C. M. B.: In This Corner of the World takes place in Japan during the 1930’s and 40’s. The story revolves around a highly-imaginative girl named Suzu Urano (voiced by Rena N┼Źnen in the Japanese version/Laura Post in English) who’s from Hiroshima. She spends her time drawing, storytelling (often involving said drawings), and working at the family’s nori (edible seaweed) business. Once she turns eighteen, Suzu is arranged to be married to named Shusaku Hojo (Yoshimasa Hosoya/Todd Haberkorn), a naval officer who works a desk job at a military court. After the wedding, Suzu moves to her husband’s tiny hometown of Kure. Things aren’t perfect despite them having a stable marriage: Suzu's frustrated sister-in-law Keiko (Minori Omi/Kira Buckland) gives her grief, food and supplies are rationed, and air raid alerts get only more frequent over the years. How will this city girl adjust to WWII Japan in the countryside of Kure City?

Jeannette: How indeed! Let’s take a look at some of the things this film did well.

The Good: Overall

Jeannette: Overall, I have to say, I really enjoyed the film, and the dub was quite good. I had a lot of fun recognizing some lesser-sung dub actors I’ve heard before (including Laura Post, perhaps most known recently for her role as Catherine from Fire Emblem: Three Houses and Todd Haberkorn, voice of the intense but taciturn inspector Tosaki from AJIN: Demi-Human).

Because the film plays out more like a memoir following our protagonist Suzu’s life, we do get a couple child actors and, bless their hearts, they do the best they can to varying degrees of success (though I have to add that the actress playing Suzu’s niece Harumi, Kenna Pickard, is absolutely fantastic and immediately endeared me to her character). At any rate, I’d rather have a real kid voiceacting at an okay level than an adult trying way too hard to sound like a child!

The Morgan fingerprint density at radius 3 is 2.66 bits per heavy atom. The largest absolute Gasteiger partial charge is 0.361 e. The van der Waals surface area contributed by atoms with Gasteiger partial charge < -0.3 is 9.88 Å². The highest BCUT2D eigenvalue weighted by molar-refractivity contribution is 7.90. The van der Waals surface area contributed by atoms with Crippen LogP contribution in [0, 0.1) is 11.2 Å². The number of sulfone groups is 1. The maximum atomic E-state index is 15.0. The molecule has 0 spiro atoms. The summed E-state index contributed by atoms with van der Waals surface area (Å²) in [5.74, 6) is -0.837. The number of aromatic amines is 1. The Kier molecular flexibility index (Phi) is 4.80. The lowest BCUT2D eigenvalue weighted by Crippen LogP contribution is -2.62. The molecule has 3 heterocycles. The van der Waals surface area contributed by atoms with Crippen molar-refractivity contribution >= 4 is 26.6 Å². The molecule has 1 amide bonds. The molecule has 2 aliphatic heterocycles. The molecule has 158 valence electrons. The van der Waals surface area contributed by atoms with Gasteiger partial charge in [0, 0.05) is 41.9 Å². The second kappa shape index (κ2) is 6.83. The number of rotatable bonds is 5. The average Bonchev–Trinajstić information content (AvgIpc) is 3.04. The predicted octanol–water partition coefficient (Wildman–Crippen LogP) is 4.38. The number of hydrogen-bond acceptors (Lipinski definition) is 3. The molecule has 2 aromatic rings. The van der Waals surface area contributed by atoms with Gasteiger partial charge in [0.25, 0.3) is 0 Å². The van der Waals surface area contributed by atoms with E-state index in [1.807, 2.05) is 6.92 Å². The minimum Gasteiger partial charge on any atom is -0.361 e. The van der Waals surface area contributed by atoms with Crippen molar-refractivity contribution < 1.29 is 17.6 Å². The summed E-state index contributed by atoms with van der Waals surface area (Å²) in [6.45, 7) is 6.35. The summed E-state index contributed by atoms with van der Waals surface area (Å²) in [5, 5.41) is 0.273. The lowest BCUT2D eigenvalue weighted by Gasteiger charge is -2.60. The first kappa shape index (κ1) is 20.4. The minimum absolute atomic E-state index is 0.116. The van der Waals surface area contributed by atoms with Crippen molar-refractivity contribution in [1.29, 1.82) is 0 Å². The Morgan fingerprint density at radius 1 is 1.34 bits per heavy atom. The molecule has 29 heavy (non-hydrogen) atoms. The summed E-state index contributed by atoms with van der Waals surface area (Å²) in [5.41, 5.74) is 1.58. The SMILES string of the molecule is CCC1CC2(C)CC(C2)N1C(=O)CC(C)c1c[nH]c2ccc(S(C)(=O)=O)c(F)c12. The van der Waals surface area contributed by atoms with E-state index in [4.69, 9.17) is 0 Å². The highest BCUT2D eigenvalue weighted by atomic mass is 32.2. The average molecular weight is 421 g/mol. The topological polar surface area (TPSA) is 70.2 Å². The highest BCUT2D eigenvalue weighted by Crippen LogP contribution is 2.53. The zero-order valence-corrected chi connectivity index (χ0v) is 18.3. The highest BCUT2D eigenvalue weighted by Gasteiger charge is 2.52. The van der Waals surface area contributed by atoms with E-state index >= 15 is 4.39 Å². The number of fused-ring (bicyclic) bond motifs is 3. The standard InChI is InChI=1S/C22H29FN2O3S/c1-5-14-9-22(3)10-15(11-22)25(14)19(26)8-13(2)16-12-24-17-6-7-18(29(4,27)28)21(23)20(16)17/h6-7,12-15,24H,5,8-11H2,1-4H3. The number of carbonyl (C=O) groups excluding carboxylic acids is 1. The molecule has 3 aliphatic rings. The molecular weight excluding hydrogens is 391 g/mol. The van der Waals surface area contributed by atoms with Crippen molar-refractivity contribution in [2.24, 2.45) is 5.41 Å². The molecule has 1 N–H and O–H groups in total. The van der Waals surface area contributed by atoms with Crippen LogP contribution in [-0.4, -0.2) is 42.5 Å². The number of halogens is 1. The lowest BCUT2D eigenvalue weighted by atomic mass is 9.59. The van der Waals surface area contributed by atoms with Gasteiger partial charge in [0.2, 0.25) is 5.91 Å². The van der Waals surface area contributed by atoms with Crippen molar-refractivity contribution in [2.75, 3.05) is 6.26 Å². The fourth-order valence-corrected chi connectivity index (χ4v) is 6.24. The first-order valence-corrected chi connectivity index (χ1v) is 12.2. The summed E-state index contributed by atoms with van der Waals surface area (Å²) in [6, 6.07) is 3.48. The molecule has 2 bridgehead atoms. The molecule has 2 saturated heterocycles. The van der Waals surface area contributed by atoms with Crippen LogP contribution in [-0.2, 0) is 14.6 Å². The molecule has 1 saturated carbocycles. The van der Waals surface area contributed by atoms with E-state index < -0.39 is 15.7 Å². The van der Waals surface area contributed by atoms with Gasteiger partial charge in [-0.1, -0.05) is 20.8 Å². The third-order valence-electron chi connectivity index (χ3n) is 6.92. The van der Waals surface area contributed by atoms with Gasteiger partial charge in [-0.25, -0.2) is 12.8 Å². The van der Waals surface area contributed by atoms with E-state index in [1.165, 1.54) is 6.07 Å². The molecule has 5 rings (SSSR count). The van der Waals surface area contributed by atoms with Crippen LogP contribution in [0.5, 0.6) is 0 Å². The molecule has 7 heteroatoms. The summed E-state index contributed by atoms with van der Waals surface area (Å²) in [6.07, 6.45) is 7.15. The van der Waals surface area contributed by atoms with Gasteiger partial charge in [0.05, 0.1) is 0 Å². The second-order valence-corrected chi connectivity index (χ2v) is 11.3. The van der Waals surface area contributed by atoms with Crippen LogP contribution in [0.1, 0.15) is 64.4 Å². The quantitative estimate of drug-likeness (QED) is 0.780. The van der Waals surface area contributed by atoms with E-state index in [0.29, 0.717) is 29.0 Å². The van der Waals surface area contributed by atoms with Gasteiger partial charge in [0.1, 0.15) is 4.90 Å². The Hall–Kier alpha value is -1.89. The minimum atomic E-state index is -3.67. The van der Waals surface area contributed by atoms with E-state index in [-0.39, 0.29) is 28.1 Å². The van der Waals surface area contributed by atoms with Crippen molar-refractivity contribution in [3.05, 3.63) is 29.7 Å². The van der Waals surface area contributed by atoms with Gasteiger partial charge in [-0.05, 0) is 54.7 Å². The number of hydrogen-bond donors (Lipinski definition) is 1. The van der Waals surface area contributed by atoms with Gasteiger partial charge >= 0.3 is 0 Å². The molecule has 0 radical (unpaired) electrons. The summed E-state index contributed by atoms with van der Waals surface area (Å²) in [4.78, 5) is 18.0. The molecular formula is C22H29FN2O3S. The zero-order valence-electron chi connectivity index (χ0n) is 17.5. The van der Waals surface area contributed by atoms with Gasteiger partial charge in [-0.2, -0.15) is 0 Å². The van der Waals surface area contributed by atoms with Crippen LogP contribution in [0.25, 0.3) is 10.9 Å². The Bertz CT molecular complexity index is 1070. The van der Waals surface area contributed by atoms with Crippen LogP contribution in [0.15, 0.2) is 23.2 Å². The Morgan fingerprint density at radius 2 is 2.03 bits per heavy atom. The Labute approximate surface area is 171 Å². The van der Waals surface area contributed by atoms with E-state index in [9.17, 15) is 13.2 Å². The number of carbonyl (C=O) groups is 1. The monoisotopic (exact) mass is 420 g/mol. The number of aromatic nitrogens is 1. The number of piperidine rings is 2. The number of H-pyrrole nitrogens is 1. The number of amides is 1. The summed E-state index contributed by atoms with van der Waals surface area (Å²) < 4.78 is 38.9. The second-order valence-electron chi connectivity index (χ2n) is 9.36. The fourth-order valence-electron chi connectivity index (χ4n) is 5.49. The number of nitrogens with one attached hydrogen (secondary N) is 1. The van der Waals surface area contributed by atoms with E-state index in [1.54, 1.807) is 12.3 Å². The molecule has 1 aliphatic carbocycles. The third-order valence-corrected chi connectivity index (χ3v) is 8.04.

C. M. B.: Whew! At least it was a good dub though. I certainly don’t swear off dubs since I do like Shinesman and Yugo the Negotiator for example. Shoot, there are some anime projects that I like both language tracks for such as Haibane Renmei, Jungle Emperor Leo (1997), and Gankutsuou.

Jeannette: Yeah, there are lots of solid English dubs out there!

I think what I like most about this film, however, is how every element is minimalistic—consciously understated.

Like its timeskips, for example, which are very subtle. The only thing to indicate the passage of time are characters subtly aging and brief splashes of text with the date that quickly fade away; on occasion, I found myself not even noticing the dates because I was so absorbed in watching Suzu’s life age and evolve. This leaves the film feeling more like a memoir than historical fiction.

Shout! Factory / Funimation Films 2016
The simple but unique art style emphasizes this minimalism too. The roundness of the characters is unlike any other anime film I’ve seen before. It’s an almost storybook-like art style, which simultaneously softens yet highlights the harsher realities of war this movie dives into near the end. In the same way, the simple character designs also allow the filmmakers to highlight other details that help tell the story and express the characters’ nuances: for instance, I adored how Suzu’s skin became more tan in the summer months and was more pale during winter.